Eric James Brindley Nicolson was born 29 April 1917 at Hampstead, London, England. His parents were Leslie Gibson Nicolson and Dorothea Hilda Ellen Brindley. He was educated at the Tonbridge School in Kent, a private school which was founded in 1553. Nicolson was employed as an experimental engineer at Sir Henry Ricardo’s Engine Patents, Ltd., Shoreham, West Sussex, until joining the Royal Air Force in October 1936. On 21 December 1936, he was commissioned as a Pilot Officer. After flight training, P/O Nicolson served with No. 72 Squadron at RAF Church Fenton, North Yorkshire, August 1937–May 1940. He was promoted to Flying Officer, 12 May 1939.
On 29 July 1939, Eric Nicolson was married to Miss Muriel Caroline Kendall of Kirby Wharfe, Yorkshire.
Flying Officer Nicolson was assigned to No. 249 Squadron at RAF Leconfield, East Riding of Yorkshire, 15 May 1940, as an acting flight commander, and then promoted to Flight Lieutenant, 3 September 1940.
Following the action of 16 November, Flight Lieutenant Nicolson was hospitalized at the burn unit of Princess Mary’s Hospital, RAF Halton, Buckinghamshire, and then sent to a convalescent facility at Torquay, Devon. On 12 January 1941, he was promoted to Squadron Leader.
Nicolson returned to duty 24 February 1941, with 54 Operational Training Unit. From 21 September 1941 to 16 March 1942, he commanded No. 1459 Flight at RAF Hibaldstow, Lincolnshire. This was a night fighter unit, flying the Douglas Boston (P-70 Havoc). He was next assigned as a staff officer at Headquarters, 293 Wing, Royal Air Force, Alipore, West Bengal, India. After another staff assignment, Squadron Leader Nicolson was given command of 27 Squadron, a de Havilland Mosquito squadron at Agartala, in northeast India.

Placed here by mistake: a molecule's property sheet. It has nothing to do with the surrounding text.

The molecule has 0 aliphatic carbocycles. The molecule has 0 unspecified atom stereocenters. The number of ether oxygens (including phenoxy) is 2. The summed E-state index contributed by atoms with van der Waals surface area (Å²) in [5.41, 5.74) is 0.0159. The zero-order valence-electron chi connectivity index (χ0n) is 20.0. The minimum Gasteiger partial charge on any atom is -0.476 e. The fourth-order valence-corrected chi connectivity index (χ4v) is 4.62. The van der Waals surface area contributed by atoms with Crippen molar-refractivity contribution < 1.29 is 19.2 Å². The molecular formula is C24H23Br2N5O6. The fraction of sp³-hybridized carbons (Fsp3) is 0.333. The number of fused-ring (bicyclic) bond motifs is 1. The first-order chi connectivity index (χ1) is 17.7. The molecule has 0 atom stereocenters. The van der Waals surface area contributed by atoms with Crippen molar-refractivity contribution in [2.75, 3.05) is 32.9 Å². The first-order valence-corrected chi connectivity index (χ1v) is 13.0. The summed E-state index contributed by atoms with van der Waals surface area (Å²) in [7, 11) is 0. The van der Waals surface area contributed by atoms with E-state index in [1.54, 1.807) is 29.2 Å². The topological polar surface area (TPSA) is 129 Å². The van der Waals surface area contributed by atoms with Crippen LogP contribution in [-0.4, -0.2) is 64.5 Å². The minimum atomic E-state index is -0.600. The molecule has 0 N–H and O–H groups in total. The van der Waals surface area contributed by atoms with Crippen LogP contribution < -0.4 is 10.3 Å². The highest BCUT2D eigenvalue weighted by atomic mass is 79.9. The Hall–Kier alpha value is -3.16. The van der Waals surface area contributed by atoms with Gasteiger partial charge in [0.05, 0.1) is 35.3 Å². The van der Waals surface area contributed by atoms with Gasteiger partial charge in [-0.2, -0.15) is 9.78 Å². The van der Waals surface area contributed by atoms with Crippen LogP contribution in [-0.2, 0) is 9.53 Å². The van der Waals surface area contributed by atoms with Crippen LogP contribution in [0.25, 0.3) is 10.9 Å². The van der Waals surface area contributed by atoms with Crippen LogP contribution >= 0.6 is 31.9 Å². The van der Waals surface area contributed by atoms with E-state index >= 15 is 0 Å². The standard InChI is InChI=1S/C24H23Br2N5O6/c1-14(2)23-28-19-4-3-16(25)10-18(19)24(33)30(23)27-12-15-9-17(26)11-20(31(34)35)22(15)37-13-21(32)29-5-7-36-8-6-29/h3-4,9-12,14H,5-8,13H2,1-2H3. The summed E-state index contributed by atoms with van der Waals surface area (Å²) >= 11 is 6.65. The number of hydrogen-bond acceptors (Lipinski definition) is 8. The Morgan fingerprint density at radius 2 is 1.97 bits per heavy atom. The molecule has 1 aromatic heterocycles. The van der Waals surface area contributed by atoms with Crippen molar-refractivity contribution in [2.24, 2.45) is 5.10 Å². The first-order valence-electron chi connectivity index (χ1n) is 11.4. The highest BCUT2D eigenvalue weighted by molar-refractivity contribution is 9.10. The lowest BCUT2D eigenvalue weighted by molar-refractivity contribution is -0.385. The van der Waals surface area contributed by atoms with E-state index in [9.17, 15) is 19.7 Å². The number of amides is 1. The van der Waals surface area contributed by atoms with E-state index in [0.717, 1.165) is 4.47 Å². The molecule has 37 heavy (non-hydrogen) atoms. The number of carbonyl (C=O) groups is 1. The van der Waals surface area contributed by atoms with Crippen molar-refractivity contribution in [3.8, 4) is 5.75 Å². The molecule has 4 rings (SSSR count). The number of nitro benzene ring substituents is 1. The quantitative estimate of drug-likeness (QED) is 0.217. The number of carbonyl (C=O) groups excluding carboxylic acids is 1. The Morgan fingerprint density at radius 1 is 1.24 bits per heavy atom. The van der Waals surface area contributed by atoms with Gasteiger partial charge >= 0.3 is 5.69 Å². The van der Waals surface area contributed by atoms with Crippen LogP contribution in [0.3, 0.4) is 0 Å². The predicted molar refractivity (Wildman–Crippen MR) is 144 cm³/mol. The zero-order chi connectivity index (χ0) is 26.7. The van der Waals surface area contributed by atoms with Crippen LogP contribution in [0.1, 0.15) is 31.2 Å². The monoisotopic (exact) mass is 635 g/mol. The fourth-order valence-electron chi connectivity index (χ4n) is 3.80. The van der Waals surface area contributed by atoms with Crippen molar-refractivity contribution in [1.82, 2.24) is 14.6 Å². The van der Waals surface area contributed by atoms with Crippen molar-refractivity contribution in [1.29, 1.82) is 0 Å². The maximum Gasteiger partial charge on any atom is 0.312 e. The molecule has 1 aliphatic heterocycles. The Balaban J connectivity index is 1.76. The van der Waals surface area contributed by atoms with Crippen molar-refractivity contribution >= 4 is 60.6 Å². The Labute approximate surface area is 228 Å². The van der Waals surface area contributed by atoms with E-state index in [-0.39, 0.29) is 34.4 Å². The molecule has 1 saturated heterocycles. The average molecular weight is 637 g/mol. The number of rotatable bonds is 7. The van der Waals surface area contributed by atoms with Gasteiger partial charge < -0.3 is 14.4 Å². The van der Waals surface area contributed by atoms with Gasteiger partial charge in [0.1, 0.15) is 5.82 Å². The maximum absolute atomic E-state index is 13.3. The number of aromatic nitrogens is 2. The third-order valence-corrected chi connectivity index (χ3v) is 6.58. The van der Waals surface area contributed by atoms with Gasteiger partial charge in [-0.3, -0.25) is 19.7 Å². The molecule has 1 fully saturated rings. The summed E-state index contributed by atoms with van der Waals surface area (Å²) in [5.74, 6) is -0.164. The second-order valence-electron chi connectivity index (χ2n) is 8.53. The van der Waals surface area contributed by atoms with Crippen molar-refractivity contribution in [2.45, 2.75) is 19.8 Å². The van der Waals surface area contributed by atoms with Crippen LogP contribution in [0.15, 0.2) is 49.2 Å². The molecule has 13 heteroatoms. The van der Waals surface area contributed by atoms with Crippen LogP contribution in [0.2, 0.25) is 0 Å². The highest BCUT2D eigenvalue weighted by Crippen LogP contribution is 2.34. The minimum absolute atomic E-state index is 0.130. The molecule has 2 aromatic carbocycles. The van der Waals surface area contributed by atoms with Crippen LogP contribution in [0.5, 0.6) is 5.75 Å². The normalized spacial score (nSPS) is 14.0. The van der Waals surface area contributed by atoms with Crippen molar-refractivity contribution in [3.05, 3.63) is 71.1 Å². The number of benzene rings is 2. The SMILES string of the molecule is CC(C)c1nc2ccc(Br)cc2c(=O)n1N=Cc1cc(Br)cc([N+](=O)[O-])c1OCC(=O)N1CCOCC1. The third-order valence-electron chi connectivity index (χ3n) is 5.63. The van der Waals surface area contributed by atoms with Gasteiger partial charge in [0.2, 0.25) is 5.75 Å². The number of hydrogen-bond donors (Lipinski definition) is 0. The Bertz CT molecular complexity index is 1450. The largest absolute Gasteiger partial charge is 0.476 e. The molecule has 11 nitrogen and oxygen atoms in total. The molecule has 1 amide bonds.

Nick Nicolson was promoted to Wing Commander 11 August 1944 and assigned to 3rd Tactical Air Force Headquarters in the Comilla Cantonment, East Bengal.
Wing Commander Eric James Brindley Nicolson, V.C., D.F.C., died 2 May 1945, while flying as an observer aboard a No. 355 Squadron Consolidated Liberator B Mk.VI, KH210, “R” (B-24J-85-CF 44-44071). At approximately 0250 hours, two engines caught fire. The bomber, piloted by Squadron Leader G.A. De Souza, RAF, and Flight Sergeant Michael Henry Pullen, Royal Australian Air Force, ditched in the Bay of Bengal, approximately 130 miles (209 kilometers) south of Calcutta. Of the eleven on board, only Pullen and one of the gunners survived.
Nicolson was the only RAF Fighter Command pilot awarded the Victoria Cross during World War II.